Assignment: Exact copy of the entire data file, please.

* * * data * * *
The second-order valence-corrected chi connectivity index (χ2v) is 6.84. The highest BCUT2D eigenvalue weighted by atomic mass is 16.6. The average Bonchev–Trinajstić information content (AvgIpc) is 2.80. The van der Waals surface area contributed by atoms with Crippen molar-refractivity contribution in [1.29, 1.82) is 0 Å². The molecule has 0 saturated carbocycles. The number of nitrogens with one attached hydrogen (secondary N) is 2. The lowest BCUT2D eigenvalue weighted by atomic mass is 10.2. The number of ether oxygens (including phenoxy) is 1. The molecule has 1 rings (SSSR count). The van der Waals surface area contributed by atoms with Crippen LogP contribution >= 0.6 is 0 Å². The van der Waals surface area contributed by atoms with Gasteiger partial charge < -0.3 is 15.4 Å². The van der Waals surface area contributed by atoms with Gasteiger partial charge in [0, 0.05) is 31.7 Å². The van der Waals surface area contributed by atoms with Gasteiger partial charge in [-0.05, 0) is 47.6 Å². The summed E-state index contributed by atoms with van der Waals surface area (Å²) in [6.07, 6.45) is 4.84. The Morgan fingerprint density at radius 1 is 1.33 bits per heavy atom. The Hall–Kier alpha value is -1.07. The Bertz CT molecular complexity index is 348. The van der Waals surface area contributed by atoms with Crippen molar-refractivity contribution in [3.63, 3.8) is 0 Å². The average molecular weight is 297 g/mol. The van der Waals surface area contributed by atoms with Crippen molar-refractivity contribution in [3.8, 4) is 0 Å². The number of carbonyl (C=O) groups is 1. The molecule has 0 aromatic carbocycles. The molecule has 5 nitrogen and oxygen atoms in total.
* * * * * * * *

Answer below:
The second-order valence-corrected chi connectivity index (χ2v) is 6.84. The highest BCUT2D eigenvalue weighted by atomic mass is 16.6. The average Bonchev–Trinajstić information content (AvgIpc) is 2.80. The van der Waals surface area contributed by atoms with Crippen molar-refractivity contribution in [1.29, 1.82) is 0 Å². The molecule has 0 saturated carbocycles. The number of nitrogens with one attached hydrogen (secondary N) is 2. The lowest BCUT2D eigenvalue weighted by atomic mass is 10.2. The number of ether oxygens (including phenoxy) is 1. The molecule has 1 rings (SSSR count). The van der Waals surface area contributed by atoms with Crippen LogP contribution >= 0.6 is 0 Å². The van der Waals surface area contributed by atoms with Gasteiger partial charge < -0.3 is 15.4 Å². The van der Waals surface area contributed by atoms with Gasteiger partial charge in [0, 0.05) is 31.7 Å². The van der Waals surface area contributed by atoms with Gasteiger partial charge in [-0.05, 0) is 47.6 Å². The summed E-state index contributed by atoms with van der Waals surface area (Å²) in [6.07, 6.45) is 4.84. The Morgan fingerprint density at radius 1 is 1.33 bits per heavy atom. The Hall–Kier alpha value is -1.07. The Bertz CT molecular complexity index is 348. The van der Waals surface area contributed by atoms with Crippen molar-refractivity contribution in [3.63, 3.8) is 0 Å². The average molecular weight is 297 g/mol. The van der Waals surface area contributed by atoms with Crippen molar-refractivity contribution in [3.8, 4) is 0 Å². The number of carbonyl (C=O) groups is 1. The molecule has 0 aromatic carbocycles. The molecule has 5 nitrogen and oxygen atoms in total.